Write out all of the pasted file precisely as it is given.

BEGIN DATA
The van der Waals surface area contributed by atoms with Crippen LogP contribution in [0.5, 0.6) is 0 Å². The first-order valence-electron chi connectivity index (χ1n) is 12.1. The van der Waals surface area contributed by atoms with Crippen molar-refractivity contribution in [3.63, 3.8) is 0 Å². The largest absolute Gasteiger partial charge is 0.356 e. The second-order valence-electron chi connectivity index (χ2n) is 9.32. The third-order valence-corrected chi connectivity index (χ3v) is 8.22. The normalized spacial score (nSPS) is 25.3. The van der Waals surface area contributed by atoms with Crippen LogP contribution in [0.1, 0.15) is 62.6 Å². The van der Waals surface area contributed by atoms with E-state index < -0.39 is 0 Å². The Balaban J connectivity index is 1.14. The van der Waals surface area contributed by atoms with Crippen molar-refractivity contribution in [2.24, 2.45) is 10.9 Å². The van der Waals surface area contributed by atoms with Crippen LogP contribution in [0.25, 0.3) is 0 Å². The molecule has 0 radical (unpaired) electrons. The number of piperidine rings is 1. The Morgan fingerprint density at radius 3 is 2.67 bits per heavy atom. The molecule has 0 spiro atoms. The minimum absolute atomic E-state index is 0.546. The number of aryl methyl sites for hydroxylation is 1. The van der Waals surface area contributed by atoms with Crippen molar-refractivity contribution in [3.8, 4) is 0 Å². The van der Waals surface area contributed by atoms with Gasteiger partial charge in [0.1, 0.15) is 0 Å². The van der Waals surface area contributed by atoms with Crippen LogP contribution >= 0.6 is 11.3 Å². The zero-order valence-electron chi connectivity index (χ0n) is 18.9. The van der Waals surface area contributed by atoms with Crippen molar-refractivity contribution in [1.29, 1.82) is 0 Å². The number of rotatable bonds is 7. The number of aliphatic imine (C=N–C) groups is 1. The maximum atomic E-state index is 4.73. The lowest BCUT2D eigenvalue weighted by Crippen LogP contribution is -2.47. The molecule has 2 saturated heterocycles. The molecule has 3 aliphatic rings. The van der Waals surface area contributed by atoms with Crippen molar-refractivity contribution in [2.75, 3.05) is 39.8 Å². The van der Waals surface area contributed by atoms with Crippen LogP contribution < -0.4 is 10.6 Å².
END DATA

The van der Waals surface area contributed by atoms with Crippen LogP contribution in [0.5, 0.6) is 0 Å². The first-order valence-electron chi connectivity index (χ1n) is 12.1. The van der Waals surface area contributed by atoms with Crippen molar-refractivity contribution in [3.63, 3.8) is 0 Å². The largest absolute Gasteiger partial charge is 0.356 e. The second-order valence-electron chi connectivity index (χ2n) is 9.32. The third-order valence-corrected chi connectivity index (χ3v) is 8.22. The normalized spacial score (nSPS) is 25.3. The van der Waals surface area contributed by atoms with Crippen LogP contribution in [0.1, 0.15) is 62.6 Å². The van der Waals surface area contributed by atoms with E-state index < -0.39 is 0 Å². The Balaban J connectivity index is 1.14. The van der Waals surface area contributed by atoms with Crippen molar-refractivity contribution in [2.24, 2.45) is 10.9 Å². The van der Waals surface area contributed by atoms with Crippen LogP contribution in [0.25, 0.3) is 0 Å². The molecule has 0 radical (unpaired) electrons. The number of piperidine rings is 1. The Morgan fingerprint density at radius 3 is 2.67 bits per heavy atom. The molecule has 0 spiro atoms. The minimum absolute atomic E-state index is 0.546. The number of aryl methyl sites for hydroxylation is 1. The van der Waals surface area contributed by atoms with Crippen molar-refractivity contribution in [3.8, 4) is 0 Å². The van der Waals surface area contributed by atoms with Gasteiger partial charge in [0.1, 0.15) is 0 Å². The van der Waals surface area contributed by atoms with Crippen LogP contribution >= 0.6 is 11.3 Å². The zero-order valence-electron chi connectivity index (χ0n) is 18.9. The van der Waals surface area contributed by atoms with Crippen molar-refractivity contribution in [1.29, 1.82) is 0 Å². The number of rotatable bonds is 7. The number of aliphatic imine (C=N–C) groups is 1. The maximum atomic E-state index is 4.73. The lowest BCUT2D eigenvalue weighted by Crippen LogP contribution is -2.47. The molecule has 2 saturated heterocycles. The molecule has 3 aliphatic rings. The van der Waals surface area contributed by atoms with Crippen molar-refractivity contribution in [2.75, 3.05) is 39.8 Å². The van der Waals surface area contributed by atoms with Crippen LogP contribution < -0.4 is 10.6 Å².